The Government Effectiveness Advanced Research Center is expected to focus on retraining the workforce and finding better ways to leverage government data once it’s stood up, according to Office of Management and Budget officials.

“The two areas of focus that we have out of the gate revolve around reskilling the workforce for the jobs of the 21st century and commercialization of federal data,” said OMB Deputy Director of Management Margaret Weichert during an Aug. 23 call.

The GEAR Center was originally proposed as part of the June 2018 government reorganization plan issued by the Trump administration, and Weichert said at a Senate hearing following the proposal that the GEAR Center was one of her personal favorite parts.

Data management and workforce modernization are both reorganization components of the President’s Management Agenda.

According to Weichert, “There are a number of initiatives in the broader market looking at challenges around how technology is influencing the workplace, what is the workplace of the future going to be like, what are the skillsets of the future needed, and how might we bring leading practices about adult cognition and learning and apply those to how to retrain people who perhaps, today, are working on paper-based processes.”

In terms of data, the GEAR Center would investigate how different sets of federal data may be valuable to both the private sector and other government entities and how best to take advantage of those.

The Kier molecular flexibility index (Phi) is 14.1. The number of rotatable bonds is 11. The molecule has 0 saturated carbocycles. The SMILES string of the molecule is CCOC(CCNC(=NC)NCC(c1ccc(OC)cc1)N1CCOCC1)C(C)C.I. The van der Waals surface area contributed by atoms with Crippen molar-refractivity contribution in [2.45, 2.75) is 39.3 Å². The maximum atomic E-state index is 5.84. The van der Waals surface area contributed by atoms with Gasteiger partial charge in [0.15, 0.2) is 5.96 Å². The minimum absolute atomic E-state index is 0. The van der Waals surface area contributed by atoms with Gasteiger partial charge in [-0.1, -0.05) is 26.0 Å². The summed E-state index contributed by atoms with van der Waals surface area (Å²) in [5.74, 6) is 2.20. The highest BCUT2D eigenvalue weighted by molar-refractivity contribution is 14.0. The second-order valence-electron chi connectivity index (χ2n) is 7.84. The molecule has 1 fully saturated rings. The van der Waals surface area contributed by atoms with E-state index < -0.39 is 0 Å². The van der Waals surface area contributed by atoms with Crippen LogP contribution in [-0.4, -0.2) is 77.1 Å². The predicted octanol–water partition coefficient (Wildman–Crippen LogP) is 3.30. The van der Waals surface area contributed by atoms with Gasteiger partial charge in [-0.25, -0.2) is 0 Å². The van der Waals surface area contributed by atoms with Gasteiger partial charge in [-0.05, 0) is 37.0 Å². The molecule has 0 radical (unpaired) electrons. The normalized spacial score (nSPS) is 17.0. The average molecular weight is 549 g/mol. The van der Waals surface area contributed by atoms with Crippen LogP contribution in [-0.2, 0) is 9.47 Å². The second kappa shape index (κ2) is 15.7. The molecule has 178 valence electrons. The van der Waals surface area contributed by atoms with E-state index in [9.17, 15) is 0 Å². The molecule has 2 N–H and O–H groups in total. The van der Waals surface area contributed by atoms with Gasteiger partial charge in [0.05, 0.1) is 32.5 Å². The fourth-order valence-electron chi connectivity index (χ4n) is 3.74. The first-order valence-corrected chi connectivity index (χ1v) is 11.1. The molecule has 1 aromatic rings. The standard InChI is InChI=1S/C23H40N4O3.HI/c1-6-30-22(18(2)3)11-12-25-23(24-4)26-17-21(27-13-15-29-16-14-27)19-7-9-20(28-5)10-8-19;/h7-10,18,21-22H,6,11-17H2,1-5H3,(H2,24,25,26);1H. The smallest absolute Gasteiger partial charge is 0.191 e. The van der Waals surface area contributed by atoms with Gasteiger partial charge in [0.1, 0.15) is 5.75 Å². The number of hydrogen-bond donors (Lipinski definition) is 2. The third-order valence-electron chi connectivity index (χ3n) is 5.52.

According to Weichert, the goal of the GEAR Center would be to find areas where government, private sector and academia would have overlapping needs and to develop ideas that benefit everyone.

“Ford Motor Company or GM have the same challenges about reskilling employees. Small companies who are looking at changing their business models to deal with the internet are asking these same questions. We should be bale to learn from what they’re finding in the market,” said Weichert.

But, according to Weichert and other OMB experts, workforce and data are just the initial ideas for what the GEAR Center would focus on, as the agency is waiting for public responses to a recent request for information to inform the structure and focus of the center.

“This center will enable live testing and piloting of new capabilities, methods and approaches and inform future direction by helping the government anticipate and respond to changes in technology and society that have implications for government efficiency and service to citizens,” the RFI states.

“This request for information (RFI) seeks input from across sectors and disciplines on similar capabilities that already exist as well as key considerations in pursuing this initiative.”

Eliana Zavala, management analyst in OMB’s Office of Federal Procurement Policy, said that people can respond to any of the eight broad questions posed in the RFI that they feel are “particularly up their alley.”

The RFI closes Sept. 14, at which point OMB will review the offered suggestions and plan next steps for the center.

According to Mark Bussow, performance manager at OMB, the information gathering stage of the GEAR Center’s development is likely to be rather short, and the center will be stood up sometime in 2019.

Weichert said that she anticipates the center will receive somewhere in the low millions of dollars in seed funding.

Jessie Bur covers federal IT and management.

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